Science ‘could learn more creativity’ from art colleges

If art has become more academic, might it also be able to refresh other disciplines?

August 2, 2016
Splashes of coloured paint on white canvas
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A researcher has argued that science might be quicker at embracing new paradigms if it was willing to learn from art colleges.

When Jenny Waller was principal lecturer in information design at Coventry University, she worked in a department that included fine art. Yet although her colleagues were “very confident about what they did”, the administrative staff often seemed “very frustrated” and would say things like “I have no idea what goes on there”. When asked to fill in feedback forms, “the students would write all over them and refuse to conform to the rules”.

Although Dr Waller spent much of her life as a secondary-school teacher and consultant, at the end of her career she decided to investigate further what it has meant for art schools to be incorporated into universities – and whether other disciplines might have something to learn from them.

She therefore embarked on a PhD at the University of Reading, where she also designed and taught a programme on information design. Her findings have been developed into a book called Art as Extraordinary Science: A paradigm for the 21st century (Clink Street Publishing).

Now that art courses are taught at university, they have obviously adopted more essay writing and other academic approaches. Although Dr Waller acknowledges that there has been a major “debate about whether [such] articulation is necessary or a distraction”, she thinks it is “probably a good thing” that art has been embraced by universities and regrets “there has been no corresponding opening up of the march to science”.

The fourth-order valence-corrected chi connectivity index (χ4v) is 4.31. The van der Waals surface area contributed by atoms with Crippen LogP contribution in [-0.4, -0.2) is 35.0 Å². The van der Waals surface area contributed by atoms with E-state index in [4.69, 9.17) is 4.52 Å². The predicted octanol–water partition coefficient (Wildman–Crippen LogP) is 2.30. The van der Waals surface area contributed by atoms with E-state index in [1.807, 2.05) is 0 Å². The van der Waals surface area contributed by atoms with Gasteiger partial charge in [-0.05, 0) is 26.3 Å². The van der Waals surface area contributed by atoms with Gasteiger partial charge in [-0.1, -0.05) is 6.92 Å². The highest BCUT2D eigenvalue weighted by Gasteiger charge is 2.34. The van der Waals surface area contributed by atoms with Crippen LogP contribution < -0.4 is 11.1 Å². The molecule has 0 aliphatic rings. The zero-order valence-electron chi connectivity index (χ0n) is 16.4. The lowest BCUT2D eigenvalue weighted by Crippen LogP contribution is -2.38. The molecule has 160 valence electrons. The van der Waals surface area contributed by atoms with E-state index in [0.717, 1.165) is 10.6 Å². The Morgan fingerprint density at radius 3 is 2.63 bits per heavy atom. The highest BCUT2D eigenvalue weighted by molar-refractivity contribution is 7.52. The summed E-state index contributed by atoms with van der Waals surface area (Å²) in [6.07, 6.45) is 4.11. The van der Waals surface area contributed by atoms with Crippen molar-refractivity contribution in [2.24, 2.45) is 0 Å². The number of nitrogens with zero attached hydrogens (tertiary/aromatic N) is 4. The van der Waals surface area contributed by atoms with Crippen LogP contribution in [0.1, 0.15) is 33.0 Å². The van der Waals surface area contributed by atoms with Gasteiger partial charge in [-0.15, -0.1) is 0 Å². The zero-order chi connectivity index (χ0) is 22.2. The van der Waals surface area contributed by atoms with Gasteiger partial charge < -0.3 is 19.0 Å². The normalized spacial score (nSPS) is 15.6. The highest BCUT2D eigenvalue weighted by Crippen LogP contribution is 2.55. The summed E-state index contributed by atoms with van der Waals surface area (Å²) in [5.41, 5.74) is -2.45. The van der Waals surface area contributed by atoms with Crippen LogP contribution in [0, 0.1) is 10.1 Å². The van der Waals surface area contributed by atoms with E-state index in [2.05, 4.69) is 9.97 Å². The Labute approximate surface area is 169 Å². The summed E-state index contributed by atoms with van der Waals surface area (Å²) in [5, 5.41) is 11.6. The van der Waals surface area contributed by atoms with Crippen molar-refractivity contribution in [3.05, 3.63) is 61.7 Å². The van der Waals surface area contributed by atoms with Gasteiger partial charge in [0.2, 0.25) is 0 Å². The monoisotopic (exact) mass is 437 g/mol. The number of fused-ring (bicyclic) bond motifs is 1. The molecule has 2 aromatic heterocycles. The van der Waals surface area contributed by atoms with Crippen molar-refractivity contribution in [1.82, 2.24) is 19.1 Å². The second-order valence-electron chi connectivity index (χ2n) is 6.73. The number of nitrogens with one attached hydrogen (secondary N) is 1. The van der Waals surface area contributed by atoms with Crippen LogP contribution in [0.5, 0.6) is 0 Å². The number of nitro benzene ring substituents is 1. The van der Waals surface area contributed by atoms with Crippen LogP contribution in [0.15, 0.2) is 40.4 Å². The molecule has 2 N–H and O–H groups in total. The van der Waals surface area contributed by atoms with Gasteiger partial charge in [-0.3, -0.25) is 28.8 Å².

Dr Waller’s book draws on the ideas of the philosopher of science Thomas Kuhn.

He believed there was something called “normal science”, which offers students an “immensely effective” but also “narrow and rigid” education, designed to teach them the rules of the current paradigm and to allow them to operate unquestioningly within it. However useful, this also proves constraining when paradigms shift and the genuinely fresh thinking of “extraordinary science” is required.

It is here that Dr Waller believes that “other disciplines have got a lot to learn from art colleges” and their blend of academic learning and more imaginative approaches. In normal science, she explains, “education is about teaching the stuff we know” rather than “providing a space where you can find out things we don’t know. That doesn’t feature in educational policy.” 

So what do her theories mean in practice?

On a science curriculum, she replies, they might take the form of “a day a week where you had a clear space and did your own project…It could be an optional module and start the process of backing off, providing the support for students to have a sense of perspective on their discipline. My son is a scientist and he said to me ‘That’s so far from what we do. No one asks your opinion in science. It’s always about what you know.’”

In the long run, suggests Dr Waller, such initiatives might even translate into “hard cash” and “economic investment”.

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